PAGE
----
It's a tricky family tree to trace, however. The Walkers tend to have large families, and to name children after fathers, uncles, brothers and grandparents. There are at least 10 Robert Walkers dating to the original Robert of Glasgow, Scotland, born in 1610.

There are at least as many Henrys, Josephs, Samuels and James in the 11 generations since then, but it was a Robert who brought the lineage to the New World. He arrived in Baltimore, Md., in 1725, and at least one of his grandsons, also named Robert, went on to fight in the Revolutionary War.

The remains of the first Walkers to tread in Johnson County are in an old cemetery, high on a hill about a mile south of 560th Street in south Johnson County. Some stones are so old they have toppled over; the inscriptions eroded with age.

An oral history is alive and kicking, however, in 75-year-old Robert Walker, who lives with his wife near the original Walker homestead. He's the kind of guy who stuffs his overall pockets with film canisters in which the innards represent riddles. And he loves to tell stories.

For instance, legend has it that trees only began to grow in Lone Tree after one of the original Walkers stuck a green stick in the ground while driving cattle. It grew.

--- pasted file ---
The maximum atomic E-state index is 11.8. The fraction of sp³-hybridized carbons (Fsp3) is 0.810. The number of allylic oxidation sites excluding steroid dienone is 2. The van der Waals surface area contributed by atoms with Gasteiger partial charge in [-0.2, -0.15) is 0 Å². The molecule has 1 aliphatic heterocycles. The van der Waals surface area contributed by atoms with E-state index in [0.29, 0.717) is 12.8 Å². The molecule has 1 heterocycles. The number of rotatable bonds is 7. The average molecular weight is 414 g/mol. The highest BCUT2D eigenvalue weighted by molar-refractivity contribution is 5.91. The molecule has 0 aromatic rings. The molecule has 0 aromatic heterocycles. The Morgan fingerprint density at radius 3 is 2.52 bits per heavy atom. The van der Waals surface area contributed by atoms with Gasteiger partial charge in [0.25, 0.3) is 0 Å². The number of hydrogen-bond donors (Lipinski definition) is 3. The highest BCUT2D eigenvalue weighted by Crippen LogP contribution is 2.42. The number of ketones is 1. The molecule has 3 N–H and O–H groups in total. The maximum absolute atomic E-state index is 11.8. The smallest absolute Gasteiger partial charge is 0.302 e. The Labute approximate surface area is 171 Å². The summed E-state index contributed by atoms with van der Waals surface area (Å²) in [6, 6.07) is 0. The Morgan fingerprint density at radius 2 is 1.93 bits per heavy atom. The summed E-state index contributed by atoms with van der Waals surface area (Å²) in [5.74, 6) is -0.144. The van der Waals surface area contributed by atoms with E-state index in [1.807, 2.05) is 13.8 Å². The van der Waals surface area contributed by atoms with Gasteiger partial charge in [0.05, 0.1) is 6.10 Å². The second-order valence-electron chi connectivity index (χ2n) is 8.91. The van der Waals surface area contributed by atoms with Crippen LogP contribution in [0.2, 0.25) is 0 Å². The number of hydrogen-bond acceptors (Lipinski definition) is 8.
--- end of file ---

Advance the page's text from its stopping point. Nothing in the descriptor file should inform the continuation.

Other family legends are not as unbelievable.

The Walkers had been kicked out of Portage County, Ohio, for being poor, Walker said.

"They had about nine kids, and they were poor," he said. "So two brothers came in the spring, and two in the fall, and the four of them built a house. They went over to Davenport to cut wood for the steam ship in the wintertime to make money."

Those first settlers were Robert, Samuel, James and Joseph Walker, who were probably somewhere between 18 and 28 at the time.

The first generation: 1840s

Their parents, James and Mary Sarah "Betsey" Walker, arrived with three more of the family's nine children in 1840. They were 18-year-old Laura, 14-year-old Frances (Fannie) and 11-year-old Henry. Their two oldest daughters had stayed in Ohio or Indiana with their husbands.

Soon after they arrived, James and Mary decided that their children needed a school, Walker said, so they built the first school house in Johnson County, near River Junction north of Highway 22.